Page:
Pass/Fail Grading as Default

Oh true. You’re right. So probably “better” knowledge acquisition rate.

Edit: Haha this is the 100th reply under this topic.

Edit2: Actually, the reaction times probably will be much lesser for two button users than for 4 button users.

@dae sorry I’m pinging you again and again but what do you think of this suggestion. This has gotten very long I think so let me quote your initial argument against this,

but this might not be true anymore.

Hey @Expertium of DASH doesn’t differentiate between Hard/Good/Easy how is RMSE different for 2 button users/4 button users? Am I missing something?

That’s a good question. I guess because the intervals of 4 button users are more heterogeneous.

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I think I forgot the fact that you were doing the analysis on SM2 users’ data. Thus the confusion :sweat_smile:

Also, if you have time, and you don’t think this is redundant, can you actually find the answer to this question from L.M.Sherlock,

Do 2-button users spend less time to remember more cards than 4-button users?

Preferably for users with at least a year of data, or two years like last time albeit 6K users would be a very small sample size. Let me know if that would that be possible for you.

I’m not sure how to measure it

Can you calculate the total time spent?

Is not knowledge:workload ratio a viable way of doing that? AFAIK knowledge is just total stuff learnt and workload is total time spent. The average 2-button users will have higher ratio than the average 4-button user if 2 button actually is better.

Edit: It was workload:knowledge.

Yes, but that would be difficult to do. @L.M.Sherlock help would be appreciated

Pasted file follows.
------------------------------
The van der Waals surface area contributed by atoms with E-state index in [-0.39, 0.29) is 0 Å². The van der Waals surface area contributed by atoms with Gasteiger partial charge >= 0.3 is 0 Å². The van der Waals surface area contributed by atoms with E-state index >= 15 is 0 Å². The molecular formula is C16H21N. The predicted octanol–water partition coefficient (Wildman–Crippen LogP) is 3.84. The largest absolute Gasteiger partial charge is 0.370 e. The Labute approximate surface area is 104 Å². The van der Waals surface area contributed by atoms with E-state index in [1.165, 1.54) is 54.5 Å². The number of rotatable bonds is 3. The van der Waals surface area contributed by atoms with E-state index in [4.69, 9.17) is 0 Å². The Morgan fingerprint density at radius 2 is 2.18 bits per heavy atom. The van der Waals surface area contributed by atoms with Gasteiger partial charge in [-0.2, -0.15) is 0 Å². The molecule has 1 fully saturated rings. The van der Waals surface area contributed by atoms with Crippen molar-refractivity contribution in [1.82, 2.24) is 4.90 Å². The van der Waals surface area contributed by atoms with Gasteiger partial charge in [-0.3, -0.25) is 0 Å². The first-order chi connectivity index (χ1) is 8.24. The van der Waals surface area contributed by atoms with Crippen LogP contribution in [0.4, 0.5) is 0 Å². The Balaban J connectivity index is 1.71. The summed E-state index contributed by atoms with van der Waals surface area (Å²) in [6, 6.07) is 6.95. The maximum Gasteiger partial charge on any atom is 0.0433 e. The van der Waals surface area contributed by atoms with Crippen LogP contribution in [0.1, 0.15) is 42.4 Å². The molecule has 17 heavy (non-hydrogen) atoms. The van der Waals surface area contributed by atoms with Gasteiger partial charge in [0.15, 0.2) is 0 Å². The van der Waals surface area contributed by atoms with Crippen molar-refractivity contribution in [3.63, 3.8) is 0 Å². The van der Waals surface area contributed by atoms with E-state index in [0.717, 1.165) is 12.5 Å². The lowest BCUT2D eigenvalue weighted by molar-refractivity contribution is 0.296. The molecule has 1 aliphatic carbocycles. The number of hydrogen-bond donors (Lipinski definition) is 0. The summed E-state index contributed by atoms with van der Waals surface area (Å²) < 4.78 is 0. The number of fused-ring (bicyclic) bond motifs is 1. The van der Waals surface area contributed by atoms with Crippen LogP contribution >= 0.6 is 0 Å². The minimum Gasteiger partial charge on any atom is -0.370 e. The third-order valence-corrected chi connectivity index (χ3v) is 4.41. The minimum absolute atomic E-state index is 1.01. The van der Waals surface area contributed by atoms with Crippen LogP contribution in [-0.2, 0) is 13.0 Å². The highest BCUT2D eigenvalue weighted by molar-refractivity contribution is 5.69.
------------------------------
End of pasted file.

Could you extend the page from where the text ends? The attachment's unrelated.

Don’t cards just introduced have smaller workload than old cards?

2-button users could have lots of 4444 cards technically indistinguishable from 2222 cards.
And then they’ll switch between the two modes, and FSRS will be confused about Hard and Easy?

Yes. We will be looking at total workload though.

2=Hard? 4=Easy? But even then I don’t get what you are trying to say. Can you rephrase sorry.

A card always rated Easy will be reviewed maybe 4 times. A card always rated Hard will be reviewed much more. With two buttons, the only difference will be a Fail or two.
In a way, an extremely easy card is a waste of time, and rating it Easy removes it. But can you trust yourself to decide to remove an overly easy card?
Although an easy card will probably be rated Good more often.

Because ‘Easy’ rapidly increases the delay, it’s best used for only the easiest of cards. Usually you should find yourself answering ‘Good’ instead.

It seems to me that the Easy button adds less decision and Undo overhead than the Hard button, because I don’t think about pressing it often, unless the card is annoyingly easy. Otherwise I think of using it after I encountered the knowledge outside the review process.

What you said initially describes 4 button users. 2-button users refer to people who use Hard+Easy buttons less than a certain threshold. That was the original definition.

The reaction times are also similar. Easy has the lowest average reaction time, followed by Good, then Hard. Hard is hard-to-press it seems.

I actually expect the average reaction time for 4 button users to be more than 2 button users because they’re dithering about which one among Easy/Good/Hard to use while our 2-button user has already moved on.

As far as I’m aware, the graphs above are only attempting to answer the question “Is FSRS less accurately able to predict the recall of a 4 button user?”. That’s only part of the puzzle, and what would be more interesting to show is if hinting that some cards are hard or easy to the scheduler is worth the downsides of slower reviews, reduced RMSE, etc.

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If it doesn’t make the scheduler do better retrievability prediction then I’m not sure Hard and Easy are doing anything beneficial here. I am only countering what you said - that it would hamper the scheduler’s performance. Is there anything else a scheduler does other than showing you the cards at the correct time (in this case, when R falls to a particular value). Also to quote you,

This is from 2020 by the way.

In any case, I saw L.M.Sherlock creating a repo called Anki button usage so he might be working on something here.

(@Expertium I think I misquoted but here you go. I wanted to reply to this)

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